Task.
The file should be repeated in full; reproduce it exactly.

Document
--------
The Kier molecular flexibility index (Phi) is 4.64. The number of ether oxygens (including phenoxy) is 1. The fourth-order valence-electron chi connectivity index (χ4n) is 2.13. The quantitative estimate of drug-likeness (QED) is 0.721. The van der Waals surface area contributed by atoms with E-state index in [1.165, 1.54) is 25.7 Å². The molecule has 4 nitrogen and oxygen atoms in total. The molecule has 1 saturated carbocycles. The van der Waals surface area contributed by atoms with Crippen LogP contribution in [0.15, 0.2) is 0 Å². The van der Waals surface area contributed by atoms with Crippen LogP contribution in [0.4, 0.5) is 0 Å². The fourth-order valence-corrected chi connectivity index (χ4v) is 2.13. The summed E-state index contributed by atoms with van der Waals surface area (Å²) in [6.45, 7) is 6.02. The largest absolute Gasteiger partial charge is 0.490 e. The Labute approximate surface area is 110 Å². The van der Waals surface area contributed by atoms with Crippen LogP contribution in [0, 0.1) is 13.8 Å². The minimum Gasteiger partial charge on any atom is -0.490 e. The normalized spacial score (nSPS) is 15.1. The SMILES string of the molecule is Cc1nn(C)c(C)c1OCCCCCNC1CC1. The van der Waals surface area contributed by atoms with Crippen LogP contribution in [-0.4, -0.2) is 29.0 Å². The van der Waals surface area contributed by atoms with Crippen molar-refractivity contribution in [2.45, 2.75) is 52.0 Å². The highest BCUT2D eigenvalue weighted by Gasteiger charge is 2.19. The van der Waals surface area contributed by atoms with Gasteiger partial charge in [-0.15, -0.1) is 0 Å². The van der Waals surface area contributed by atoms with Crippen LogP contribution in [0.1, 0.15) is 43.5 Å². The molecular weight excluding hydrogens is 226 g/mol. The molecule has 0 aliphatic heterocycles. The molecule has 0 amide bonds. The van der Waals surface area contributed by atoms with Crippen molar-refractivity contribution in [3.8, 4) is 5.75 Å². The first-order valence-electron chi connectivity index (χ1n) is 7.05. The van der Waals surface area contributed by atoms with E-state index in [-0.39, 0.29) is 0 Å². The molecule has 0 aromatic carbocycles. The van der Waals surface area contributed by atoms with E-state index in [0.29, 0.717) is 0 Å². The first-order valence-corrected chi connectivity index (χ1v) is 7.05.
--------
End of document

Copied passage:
The Kier molecular flexibility index (Phi) is 4.64. The number of ether oxygens (including phenoxy) is 1. The fourth-order valence-electron chi connectivity index (χ4n) is 2.13. The quantitative estimate of drug-likeness (QED) is 0.721. The van der Waals surface area contributed by atoms with E-state index in [1.165, 1.54) is 25.7 Å². The molecule has 4 nitrogen and oxygen atoms in total. The molecule has 1 saturated carbocycles. The van der Waals surface area contributed by atoms with Crippen LogP contribution in [0.15, 0.2) is 0 Å². The van der Waals surface area contributed by atoms with Crippen LogP contribution in [0.4, 0.5) is 0 Å². The fourth-order valence-corrected chi connectivity index (χ4v) is 2.13. The summed E-state index contributed by atoms with van der Waals surface area (Å²) in [6.45, 7) is 6.02. The largest absolute Gasteiger partial charge is 0.490 e. The Labute approximate surface area is 110 Å². The van der Waals surface area contributed by atoms with Crippen LogP contribution in [0, 0.1) is 13.8 Å². The minimum Gasteiger partial charge on any atom is -0.490 e. The normalized spacial score (nSPS) is 15.1. The SMILES string of the molecule is Cc1nn(C)c(C)c1OCCCCCNC1CC1. The van der Waals surface area contributed by atoms with Crippen LogP contribution in [-0.4, -0.2) is 29.0 Å². The van der Waals surface area contributed by atoms with Crippen molar-refractivity contribution in [2.45, 2.75) is 52.0 Å². The highest BCUT2D eigenvalue weighted by Gasteiger charge is 2.19. The van der Waals surface area contributed by atoms with Gasteiger partial charge in [-0.15, -0.1) is 0 Å². The van der Waals surface area contributed by atoms with Crippen LogP contribution in [0.1, 0.15) is 43.5 Å². The molecular weight excluding hydrogens is 226 g/mol. The molecule has 0 aliphatic heterocycles. The molecule has 0 amide bonds. The van der Waals surface area contributed by atoms with Crippen molar-refractivity contribution in [3.8, 4) is 5.75 Å². The first-order valence-electron chi connectivity index (χ1n) is 7.05. The van der Waals surface area contributed by atoms with E-state index in [-0.39, 0.29) is 0 Å². The molecule has 0 aromatic carbocycles. The van der Waals surface area contributed by atoms with E-state index in [0.29, 0.717) is 0 Å². The first-order valence-corrected chi connectivity index (χ1v) is 7.05.